Image source: Facebook
About a week ago, I came across this song Welcome To The Neighbourhood as I was making my way through my social media. Drawn to the stage name of the artist, I looked up Matt Hsu’s Obscure Orchestra - and found what I believe to be one of the most interesting and important songs released this year. At first, I thought this was simply just a great song, but the more I listened and the more I looked into this song, the more incredible the song grew for me. So much so that I really want to share it with you all.
To begin with, Matt Hsu is a Brisbane-based multi-instrumentalist who is behind most of what you hear on this song. You can throw a stone in any direction and hit an instrument that Matt knows how to play. And not only that - Matt’s creativity is beyond the 30 instruments he’s mastered - making sound poetry through found objects and soundscapes too (such as 2019’s Found Sound Japan). It was truly wonderful going through his discography and hearing so many unique and experimental sounds come together for a hip hop / r&b / folk / experimental sound, something quite reminiscent of what you might hear on any given record from The Herd.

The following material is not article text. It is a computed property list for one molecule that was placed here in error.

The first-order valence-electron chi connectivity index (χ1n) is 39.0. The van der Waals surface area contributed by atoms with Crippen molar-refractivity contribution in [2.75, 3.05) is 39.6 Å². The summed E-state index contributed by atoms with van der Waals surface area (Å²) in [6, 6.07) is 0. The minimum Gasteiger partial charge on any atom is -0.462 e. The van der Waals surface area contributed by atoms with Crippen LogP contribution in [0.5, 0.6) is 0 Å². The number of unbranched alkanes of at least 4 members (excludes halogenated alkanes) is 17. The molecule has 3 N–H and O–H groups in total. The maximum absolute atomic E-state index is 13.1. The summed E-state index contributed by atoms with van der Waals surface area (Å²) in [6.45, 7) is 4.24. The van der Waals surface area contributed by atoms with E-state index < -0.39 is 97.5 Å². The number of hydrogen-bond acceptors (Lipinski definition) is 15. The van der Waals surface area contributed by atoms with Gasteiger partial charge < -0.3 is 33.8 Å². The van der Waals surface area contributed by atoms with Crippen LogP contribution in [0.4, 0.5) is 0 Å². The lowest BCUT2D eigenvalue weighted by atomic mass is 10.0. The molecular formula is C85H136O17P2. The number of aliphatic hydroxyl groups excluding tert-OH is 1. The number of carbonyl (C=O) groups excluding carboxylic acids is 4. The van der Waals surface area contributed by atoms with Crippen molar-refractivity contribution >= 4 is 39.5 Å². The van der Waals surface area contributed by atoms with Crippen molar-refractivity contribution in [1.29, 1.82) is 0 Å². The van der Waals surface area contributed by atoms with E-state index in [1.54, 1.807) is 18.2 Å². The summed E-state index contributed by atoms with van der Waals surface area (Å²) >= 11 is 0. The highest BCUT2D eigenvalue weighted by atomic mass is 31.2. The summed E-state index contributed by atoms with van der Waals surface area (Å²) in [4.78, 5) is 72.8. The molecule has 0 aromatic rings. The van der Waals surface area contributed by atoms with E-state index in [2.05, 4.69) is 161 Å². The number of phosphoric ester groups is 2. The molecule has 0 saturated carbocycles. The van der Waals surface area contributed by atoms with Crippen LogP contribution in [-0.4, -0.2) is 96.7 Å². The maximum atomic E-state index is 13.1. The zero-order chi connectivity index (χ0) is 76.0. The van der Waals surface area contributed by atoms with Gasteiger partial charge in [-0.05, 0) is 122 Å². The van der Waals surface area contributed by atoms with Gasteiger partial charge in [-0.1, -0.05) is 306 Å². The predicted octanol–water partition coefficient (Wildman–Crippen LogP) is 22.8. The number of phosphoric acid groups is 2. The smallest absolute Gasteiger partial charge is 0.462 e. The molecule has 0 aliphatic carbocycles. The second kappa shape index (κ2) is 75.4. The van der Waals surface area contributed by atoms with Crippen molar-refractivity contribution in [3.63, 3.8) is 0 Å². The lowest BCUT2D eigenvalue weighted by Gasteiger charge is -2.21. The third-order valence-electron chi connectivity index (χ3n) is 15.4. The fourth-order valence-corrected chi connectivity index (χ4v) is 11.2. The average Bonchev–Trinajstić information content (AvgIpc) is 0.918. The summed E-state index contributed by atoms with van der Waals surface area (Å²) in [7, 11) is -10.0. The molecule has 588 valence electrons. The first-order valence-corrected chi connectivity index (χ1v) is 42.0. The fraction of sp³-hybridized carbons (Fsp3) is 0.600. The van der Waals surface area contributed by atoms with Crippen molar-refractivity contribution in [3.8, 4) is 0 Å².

Next you begin to dive into the vocal performance of this song, where you’ll find an array of diversity - not only through the performers themselves and their artistic backgrounds, but also through the delivery of their message. You have Anisa Nandaula - a Ugandan-Australian spoken word poet and author who introduces the song through spoken word, Solchild - a Jamaican / Indigenous-Australian activist-artist on vocals, Nima Doostkhah - an Iranian-Australian hip-hop artist on vocals, Cieavash Arean - an Iranian-Australian refugee and multi-instrumentalist on the Oud, and Naavikaran - an Indian-born LGBTIQ+ activist and body-movement artist who closes the song through spoken word.
To touch on the themes and messages of Welcome To The Neighbourhood, I’m going to show you what Matt Hsu had to say about the song (as found on Bandcamp):
‘Welcome To The Neighbourhood’ is a response to the very real, ongoing Australian issues of unethical detention of people seeking political refuge, black deaths in custody and systemic racism. It is a message of welcome and acknowledgement to those denied safe harbour and fair treatment, and a celebration of people in our community speaking, blockading and standing in solidarity against these injustices.
The creativity and chemistry between the sounds, message, and performance make for a wonderful but important piece of music to listen to in 2020. The balance between art and activism is one that I love to see in our musical and creative spaces, and it’s something that takes form in so many different ways - but this here is a truly amazing and unique piece that I encourage everyone to listen to with your best headphones and undivided attention.
I'm so thankful for finding Matt Hsu’s Obscure Orchestra. I've greatly enjoyed listening to his work, and I'm eager to hear more from the multi-instrumentalist.